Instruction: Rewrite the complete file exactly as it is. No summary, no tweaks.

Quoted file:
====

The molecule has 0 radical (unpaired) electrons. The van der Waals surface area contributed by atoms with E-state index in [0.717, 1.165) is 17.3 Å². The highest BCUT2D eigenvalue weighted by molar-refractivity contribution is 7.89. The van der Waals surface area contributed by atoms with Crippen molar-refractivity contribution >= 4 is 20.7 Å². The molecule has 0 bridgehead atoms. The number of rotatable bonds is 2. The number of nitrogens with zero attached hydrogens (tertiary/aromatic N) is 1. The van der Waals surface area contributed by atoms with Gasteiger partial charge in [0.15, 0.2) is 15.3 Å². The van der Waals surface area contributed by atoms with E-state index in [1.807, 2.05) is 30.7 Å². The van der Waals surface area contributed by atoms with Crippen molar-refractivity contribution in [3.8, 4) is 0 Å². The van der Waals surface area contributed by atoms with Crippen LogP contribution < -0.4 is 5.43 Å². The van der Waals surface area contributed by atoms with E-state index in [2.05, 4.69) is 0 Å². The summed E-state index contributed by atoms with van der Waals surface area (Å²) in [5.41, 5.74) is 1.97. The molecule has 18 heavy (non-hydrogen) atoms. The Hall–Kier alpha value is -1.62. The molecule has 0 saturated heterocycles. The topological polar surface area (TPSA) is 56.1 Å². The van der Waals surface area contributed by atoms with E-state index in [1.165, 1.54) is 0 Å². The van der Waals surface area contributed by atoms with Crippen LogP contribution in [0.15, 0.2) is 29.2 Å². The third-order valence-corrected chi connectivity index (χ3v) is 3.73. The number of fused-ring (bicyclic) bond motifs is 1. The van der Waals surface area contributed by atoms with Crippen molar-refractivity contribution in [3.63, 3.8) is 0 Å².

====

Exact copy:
The molecule has 0 radical (unpaired) electrons. The van der Waals surface area contributed by atoms with E-state index in [0.717, 1.165) is 17.3 Å². The highest BCUT2D eigenvalue weighted by molar-refractivity contribution is 7.89. The van der Waals surface area contributed by atoms with Crippen molar-refractivity contribution >= 4 is 20.7 Å². The molecule has 0 bridgehead atoms. The number of rotatable bonds is 2. The number of nitrogens with zero attached hydrogens (tertiary/aromatic N) is 1. The van der Waals surface area contributed by atoms with Gasteiger partial charge in [0.15, 0.2) is 15.3 Å². The van der Waals surface area contributed by atoms with E-state index in [1.807, 2.05) is 30.7 Å². The van der Waals surface area contributed by atoms with Crippen molar-refractivity contribution in [3.8, 4) is 0 Å². The van der Waals surface area contributed by atoms with Crippen LogP contribution < -0.4 is 5.43 Å². The van der Waals surface area contributed by atoms with E-state index in [2.05, 4.69) is 0 Å². The summed E-state index contributed by atoms with van der Waals surface area (Å²) in [5.41, 5.74) is 1.97. The molecule has 18 heavy (non-hydrogen) atoms. The Hall–Kier alpha value is -1.62. The molecule has 0 saturated heterocycles. The topological polar surface area (TPSA) is 56.1 Å². The van der Waals surface area contributed by atoms with E-state index in [1.165, 1.54) is 0 Å². The van der Waals surface area contributed by atoms with Crippen LogP contribution in [0.15, 0.2) is 29.2 Å². The third-order valence-corrected chi connectivity index (χ3v) is 3.73. The number of fused-ring (bicyclic) bond motifs is 1. The van der Waals surface area contributed by atoms with Crippen molar-refractivity contribution in [3.63, 3.8) is 0 Å².